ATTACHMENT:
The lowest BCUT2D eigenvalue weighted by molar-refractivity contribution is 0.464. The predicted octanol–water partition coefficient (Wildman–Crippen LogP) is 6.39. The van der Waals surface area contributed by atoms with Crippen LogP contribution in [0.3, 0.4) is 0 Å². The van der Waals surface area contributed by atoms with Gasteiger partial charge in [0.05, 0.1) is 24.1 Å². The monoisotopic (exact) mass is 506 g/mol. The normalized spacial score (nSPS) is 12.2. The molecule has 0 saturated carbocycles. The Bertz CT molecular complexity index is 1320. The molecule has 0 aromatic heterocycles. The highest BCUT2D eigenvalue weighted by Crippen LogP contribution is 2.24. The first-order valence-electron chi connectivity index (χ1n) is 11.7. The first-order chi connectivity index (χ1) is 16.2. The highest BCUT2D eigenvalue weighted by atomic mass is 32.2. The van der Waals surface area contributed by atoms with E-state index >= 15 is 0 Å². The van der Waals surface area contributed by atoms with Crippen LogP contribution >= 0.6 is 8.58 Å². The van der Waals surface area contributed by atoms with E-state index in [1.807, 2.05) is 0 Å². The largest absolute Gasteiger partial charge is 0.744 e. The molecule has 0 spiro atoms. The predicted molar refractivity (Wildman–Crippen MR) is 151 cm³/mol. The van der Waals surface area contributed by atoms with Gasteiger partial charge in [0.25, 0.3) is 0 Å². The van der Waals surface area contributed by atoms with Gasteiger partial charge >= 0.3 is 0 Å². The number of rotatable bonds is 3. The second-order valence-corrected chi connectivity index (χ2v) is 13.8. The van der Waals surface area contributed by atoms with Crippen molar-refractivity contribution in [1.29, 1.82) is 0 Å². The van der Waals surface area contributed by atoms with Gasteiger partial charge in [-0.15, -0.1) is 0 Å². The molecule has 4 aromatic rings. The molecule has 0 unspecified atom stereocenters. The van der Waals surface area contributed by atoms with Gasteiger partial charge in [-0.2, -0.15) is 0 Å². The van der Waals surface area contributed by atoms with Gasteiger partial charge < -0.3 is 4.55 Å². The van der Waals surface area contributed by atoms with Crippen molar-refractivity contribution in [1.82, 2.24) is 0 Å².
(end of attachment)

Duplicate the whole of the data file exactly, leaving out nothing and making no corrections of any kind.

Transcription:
The lowest BCUT2D eigenvalue weighted by molar-refractivity contribution is 0.464. The predicted octanol–water partition coefficient (Wildman–Crippen LogP) is 6.39. The van der Waals surface area contributed by atoms with Crippen LogP contribution in [0.3, 0.4) is 0 Å². The van der Waals surface area contributed by atoms with Gasteiger partial charge in [0.05, 0.1) is 24.1 Å². The monoisotopic (exact) mass is 506 g/mol. The normalized spacial score (nSPS) is 12.2. The molecule has 0 saturated carbocycles. The Bertz CT molecular complexity index is 1320. The molecule has 0 aromatic heterocycles. The highest BCUT2D eigenvalue weighted by Crippen LogP contribution is 2.24. The first-order valence-electron chi connectivity index (χ1n) is 11.7. The first-order chi connectivity index (χ1) is 16.2. The highest BCUT2D eigenvalue weighted by atomic mass is 32.2. The van der Waals surface area contributed by atoms with E-state index >= 15 is 0 Å². The van der Waals surface area contributed by atoms with Crippen LogP contribution >= 0.6 is 8.58 Å². The van der Waals surface area contributed by atoms with E-state index in [1.807, 2.05) is 0 Å². The largest absolute Gasteiger partial charge is 0.744 e. The molecule has 0 spiro atoms. The predicted molar refractivity (Wildman–Crippen MR) is 151 cm³/mol. The van der Waals surface area contributed by atoms with Gasteiger partial charge in [0.25, 0.3) is 0 Å². The van der Waals surface area contributed by atoms with Gasteiger partial charge >= 0.3 is 0 Å². The number of rotatable bonds is 3. The second-order valence-corrected chi connectivity index (χ2v) is 13.8. The van der Waals surface area contributed by atoms with Crippen molar-refractivity contribution in [1.29, 1.82) is 0 Å². The van der Waals surface area contributed by atoms with Gasteiger partial charge in [-0.15, -0.1) is 0 Å². The molecule has 4 aromatic rings. The molecule has 0 unspecified atom stereocenters. The van der Waals surface area contributed by atoms with Gasteiger partial charge in [-0.2, -0.15) is 0 Å². The van der Waals surface area contributed by atoms with Gasteiger partial charge < -0.3 is 4.55 Å². The van der Waals surface area contributed by atoms with Crippen molar-refractivity contribution in [1.82, 2.24) is 0 Å².